TOURISM: Guyana’s Indigenous Communities Welcome You

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Guyana’s Indigenous Communities:

FEATURED ITINERARY   

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This journey introduces you to the rich, traditional culture and pristine ecosystems environment of Guyana while focusing on sustainable tourism experiences and eco-lodges owned and operated by indigenous communities.

Because Guyana is an English-speaking country, you will be able to interact directly with your hosts, guides and community members experiencing first-hand the authentic hospitality and culture of Guyana’s first peoples.

 

The idea behind community-led and owned tourism is simple. The money that comes into a community-owned and operated tourism enterprise stays within that indigenous village, providing economic benefits to the entire community. From the guides and the cooks to the drivers and support staff, all employees are members of the local community.

Best of all, your hosts want to share their culture and show off the iconic wildlife that live in – the ecosystems they’ve been stewards of for millennia. Your visit provides an incentive to protect wildlife habitat and preserve traditional culture.

It is a fundamental tenet of sustainable tourism, and one you’ll find numerous examples of in Guyana. There are many community-owned and operated eco-lodges travelers can enjoy in Guyana, each with its own unique charm and appeal.
Because Guyana is the only country in South America where English is the native language, visitors can interact with the indigenous locals of the villages without the need for an interpreter. This is definitely a travel plus.
Rewa Eco-Lodge. This lodge, which was founded in 2005 thanks to a grant provided by Conservation International, directly employs 80% of the village’s population. To maximize employment, members of the community work two-week shifts at the lodge, cooking, cleaning, gardening, guiding and otherwise tending to the overall experience. Visitors can visit the village, and gain deeper insight into the indigenous way of life.
The lodge itself is relatively modest. There are five self-contained bungalows with private bathrooms, and two “benabs,” traditional, round, thatch-roofed buildings, each with two bedrooms and shared bathrooms and showers (18 beds total). Meals are served in the main dining benab, which you can also relax under and be entertained by stories of the village and landscape from the guides and staff.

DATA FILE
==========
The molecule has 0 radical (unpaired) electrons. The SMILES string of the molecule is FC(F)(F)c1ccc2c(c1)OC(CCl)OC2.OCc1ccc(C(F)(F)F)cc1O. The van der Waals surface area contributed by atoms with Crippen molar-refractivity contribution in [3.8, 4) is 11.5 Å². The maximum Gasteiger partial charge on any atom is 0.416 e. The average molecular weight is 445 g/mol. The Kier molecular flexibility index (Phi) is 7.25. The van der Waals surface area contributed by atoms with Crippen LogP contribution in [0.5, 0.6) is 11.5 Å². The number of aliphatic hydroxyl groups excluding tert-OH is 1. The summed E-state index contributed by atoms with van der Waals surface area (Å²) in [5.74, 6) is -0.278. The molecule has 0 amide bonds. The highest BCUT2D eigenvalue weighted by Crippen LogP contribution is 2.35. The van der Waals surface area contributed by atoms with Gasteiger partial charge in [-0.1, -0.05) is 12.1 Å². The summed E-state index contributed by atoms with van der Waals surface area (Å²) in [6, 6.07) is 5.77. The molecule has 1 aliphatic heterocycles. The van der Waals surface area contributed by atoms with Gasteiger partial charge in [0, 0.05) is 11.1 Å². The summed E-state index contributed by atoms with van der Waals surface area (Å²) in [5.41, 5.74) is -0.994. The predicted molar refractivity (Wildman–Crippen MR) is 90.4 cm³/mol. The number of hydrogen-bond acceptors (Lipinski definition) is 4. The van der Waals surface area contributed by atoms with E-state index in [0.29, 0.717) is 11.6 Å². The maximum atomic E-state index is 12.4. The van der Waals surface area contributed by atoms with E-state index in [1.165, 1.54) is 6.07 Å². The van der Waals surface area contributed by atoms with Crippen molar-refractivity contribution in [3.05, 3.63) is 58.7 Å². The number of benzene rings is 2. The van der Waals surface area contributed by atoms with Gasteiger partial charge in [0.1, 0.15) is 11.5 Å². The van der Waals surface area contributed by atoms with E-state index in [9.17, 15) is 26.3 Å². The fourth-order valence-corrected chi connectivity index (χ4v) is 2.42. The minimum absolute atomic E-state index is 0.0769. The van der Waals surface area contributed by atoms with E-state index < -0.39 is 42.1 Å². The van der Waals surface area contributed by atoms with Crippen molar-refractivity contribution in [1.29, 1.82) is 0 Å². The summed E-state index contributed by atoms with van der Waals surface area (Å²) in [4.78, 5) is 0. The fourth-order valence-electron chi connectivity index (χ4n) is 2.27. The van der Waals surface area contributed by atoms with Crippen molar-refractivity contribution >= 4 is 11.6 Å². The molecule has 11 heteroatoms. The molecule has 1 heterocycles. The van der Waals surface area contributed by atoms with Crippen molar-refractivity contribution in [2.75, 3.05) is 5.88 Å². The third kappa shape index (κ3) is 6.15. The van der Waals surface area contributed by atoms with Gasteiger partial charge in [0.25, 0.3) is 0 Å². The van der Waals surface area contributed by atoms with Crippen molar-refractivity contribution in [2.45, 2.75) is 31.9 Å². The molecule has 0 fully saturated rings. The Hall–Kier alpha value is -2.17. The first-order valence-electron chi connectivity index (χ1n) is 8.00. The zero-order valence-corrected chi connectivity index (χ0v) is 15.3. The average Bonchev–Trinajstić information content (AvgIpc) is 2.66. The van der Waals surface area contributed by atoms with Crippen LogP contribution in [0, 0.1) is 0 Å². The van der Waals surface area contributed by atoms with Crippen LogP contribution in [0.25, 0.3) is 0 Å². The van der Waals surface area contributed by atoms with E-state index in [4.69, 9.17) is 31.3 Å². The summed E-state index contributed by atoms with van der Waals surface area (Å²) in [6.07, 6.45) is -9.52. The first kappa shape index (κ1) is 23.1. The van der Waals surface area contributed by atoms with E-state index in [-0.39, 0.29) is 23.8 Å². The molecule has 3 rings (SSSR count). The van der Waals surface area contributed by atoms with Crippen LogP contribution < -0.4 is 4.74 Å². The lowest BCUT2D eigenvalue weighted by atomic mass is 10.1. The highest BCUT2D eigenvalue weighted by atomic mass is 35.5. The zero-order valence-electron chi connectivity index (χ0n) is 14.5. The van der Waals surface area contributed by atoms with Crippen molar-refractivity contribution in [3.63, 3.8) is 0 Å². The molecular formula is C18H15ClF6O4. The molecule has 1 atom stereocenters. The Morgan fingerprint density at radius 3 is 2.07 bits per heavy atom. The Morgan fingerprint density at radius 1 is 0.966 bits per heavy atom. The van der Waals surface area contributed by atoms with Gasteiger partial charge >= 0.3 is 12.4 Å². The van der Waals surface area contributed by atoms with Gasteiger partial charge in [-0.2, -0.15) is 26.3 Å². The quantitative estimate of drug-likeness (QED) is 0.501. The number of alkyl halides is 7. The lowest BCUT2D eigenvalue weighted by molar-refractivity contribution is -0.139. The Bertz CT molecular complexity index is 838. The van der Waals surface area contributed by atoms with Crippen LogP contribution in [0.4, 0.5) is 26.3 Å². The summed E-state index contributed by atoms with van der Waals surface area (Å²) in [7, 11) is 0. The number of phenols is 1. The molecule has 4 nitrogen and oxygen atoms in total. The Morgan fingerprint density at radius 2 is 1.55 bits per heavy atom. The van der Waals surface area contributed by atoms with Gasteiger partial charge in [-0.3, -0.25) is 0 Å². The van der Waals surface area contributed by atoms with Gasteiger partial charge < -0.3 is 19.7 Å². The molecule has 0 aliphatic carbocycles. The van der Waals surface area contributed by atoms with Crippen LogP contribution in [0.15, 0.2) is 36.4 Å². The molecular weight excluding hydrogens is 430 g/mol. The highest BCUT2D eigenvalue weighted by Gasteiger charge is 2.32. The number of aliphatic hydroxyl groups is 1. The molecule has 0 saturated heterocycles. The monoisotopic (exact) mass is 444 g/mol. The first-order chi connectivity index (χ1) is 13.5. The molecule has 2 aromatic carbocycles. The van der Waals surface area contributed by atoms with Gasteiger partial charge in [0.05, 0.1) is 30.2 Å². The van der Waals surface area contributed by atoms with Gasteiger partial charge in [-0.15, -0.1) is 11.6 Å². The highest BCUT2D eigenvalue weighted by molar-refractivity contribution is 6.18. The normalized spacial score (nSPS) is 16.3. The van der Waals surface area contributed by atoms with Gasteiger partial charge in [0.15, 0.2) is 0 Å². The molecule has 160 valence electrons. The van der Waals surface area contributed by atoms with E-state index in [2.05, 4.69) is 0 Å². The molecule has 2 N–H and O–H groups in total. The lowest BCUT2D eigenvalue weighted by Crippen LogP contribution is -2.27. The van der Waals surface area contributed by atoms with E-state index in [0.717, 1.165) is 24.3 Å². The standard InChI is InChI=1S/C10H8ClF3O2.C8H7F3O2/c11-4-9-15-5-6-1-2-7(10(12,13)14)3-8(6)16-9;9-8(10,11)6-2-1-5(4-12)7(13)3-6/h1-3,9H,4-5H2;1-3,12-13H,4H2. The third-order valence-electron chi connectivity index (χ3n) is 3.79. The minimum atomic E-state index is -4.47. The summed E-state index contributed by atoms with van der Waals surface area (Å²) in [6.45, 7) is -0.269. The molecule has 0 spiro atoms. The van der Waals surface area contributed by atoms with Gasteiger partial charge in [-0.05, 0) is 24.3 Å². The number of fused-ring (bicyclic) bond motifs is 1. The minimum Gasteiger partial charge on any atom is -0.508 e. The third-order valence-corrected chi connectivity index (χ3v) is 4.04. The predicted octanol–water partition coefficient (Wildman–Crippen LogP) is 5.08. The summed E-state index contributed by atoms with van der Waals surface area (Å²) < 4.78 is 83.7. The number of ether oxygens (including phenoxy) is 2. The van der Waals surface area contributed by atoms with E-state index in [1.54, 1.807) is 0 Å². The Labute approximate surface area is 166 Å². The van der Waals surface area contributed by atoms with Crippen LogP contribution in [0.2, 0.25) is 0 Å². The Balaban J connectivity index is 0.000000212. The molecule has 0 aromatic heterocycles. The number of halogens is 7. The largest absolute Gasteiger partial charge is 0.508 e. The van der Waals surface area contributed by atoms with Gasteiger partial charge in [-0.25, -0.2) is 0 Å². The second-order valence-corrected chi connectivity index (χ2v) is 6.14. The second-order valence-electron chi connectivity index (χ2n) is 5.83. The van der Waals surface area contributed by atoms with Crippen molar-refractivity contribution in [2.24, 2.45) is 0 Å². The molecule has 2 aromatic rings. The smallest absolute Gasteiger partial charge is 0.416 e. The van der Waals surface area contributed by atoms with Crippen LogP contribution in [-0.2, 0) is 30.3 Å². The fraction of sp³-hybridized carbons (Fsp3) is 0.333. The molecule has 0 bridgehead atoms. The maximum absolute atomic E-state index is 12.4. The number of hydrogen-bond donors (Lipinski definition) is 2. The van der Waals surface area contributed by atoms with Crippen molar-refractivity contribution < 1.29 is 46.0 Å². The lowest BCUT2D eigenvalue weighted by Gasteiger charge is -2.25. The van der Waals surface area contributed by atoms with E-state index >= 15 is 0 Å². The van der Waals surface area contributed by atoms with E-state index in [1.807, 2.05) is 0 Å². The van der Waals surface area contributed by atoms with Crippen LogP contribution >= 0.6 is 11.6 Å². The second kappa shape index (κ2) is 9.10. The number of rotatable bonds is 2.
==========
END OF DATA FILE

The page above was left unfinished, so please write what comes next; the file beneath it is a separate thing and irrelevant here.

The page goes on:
Surama Eco-Lodge. Opened in 1996, this was Guyana’s first community-run lodge. It is an ideal place from which to explore the Rupununi savannahs. Like Rewa, Surama incorporates indigenous traditions in the design of the lodge. There are four simple bungalows, a larger thatched structure that contains four en suite bedrooms, and a large benab, which serves as the main dining area and has a second story filled with hammocks and chairs for you to relax and enjoy the views of the Pakaraima Mountains.

The nearby village of Surama is home to just over 300 people, and is surrounded by the mountains which are the backdrop for many of the adventures you can have around the area. Most Surama villagers are from the Makushi Indigenous group.

Caiman House. This unique facility is a combination of a guest-lodge and education center focused on research and conservation projects along the Rupununi River. Both the Caiman House Lodge and Cayman House Field Station are located within the Yupukari Village, which provides the workforce for each
Visitors have many opportunities to observe – or become involved with – the projects at Caiman House, two of which focuses on the black caiman and yellow-spotted Amazon river turtle. A popular night time excursion allows guests to observe caiman tagging (the capture, measure, and release of the animal) and assist in data collection. Visitors also have the opportunity to meet local craftspeople involved in Wabbani, a nonprofit venture to connect remote artisans with customers to create local jobs.
Warapoka Lodge and Karasabai Lodge. These are two of Guyana’s newer community-owned lodges. They’re still in the development stage, but open to intrepid travellers looking for a more rooted to the earth and rustic experience than the other lodges profiled. Warapoka is known for its excellent catch and release sport fishing, proximity to Shell Beach Protected Area and resident harpy eagles who often nest near the village. Karasabai is one of the only known placed globally where you can see the sun parakeet. It also offers some exceptional hikes.
Moraikobai Guest House and Wakapou Rest HouseFor travellers looking for an even more intimate, authentic experience near Georgetown, the villages of Moraikobai and Wakapou deliver. They both offer very basic lodging. Moraikobai’s elders are known for their evening storytelling. Village tours and recreational fishing are other popular activities. Wakapou offers swimming, samples from a small-scale coffee production enterprise, and a hike to what are believed to be fossilized whale bones.       
Scaling up community-led and owned tourism is just one of the ways Guyana is taking a leadership position in sustainable tourism, and how we continue to provide our visitors with extraordinary and unforgettable experiences.
 VIDEO OF THE MONTH
Take a peek at how some of Guyana’s Indigenous Peoples go about fishing, cooking, making handicrafts and more. These traditional techniques have been around for centuries, and continue to be a part of their daily lives.
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Comments

  • Jennifer Vieira  On August 31, 2019 at 10:16 am

    Not a travel plan. For information only. 😊

    >

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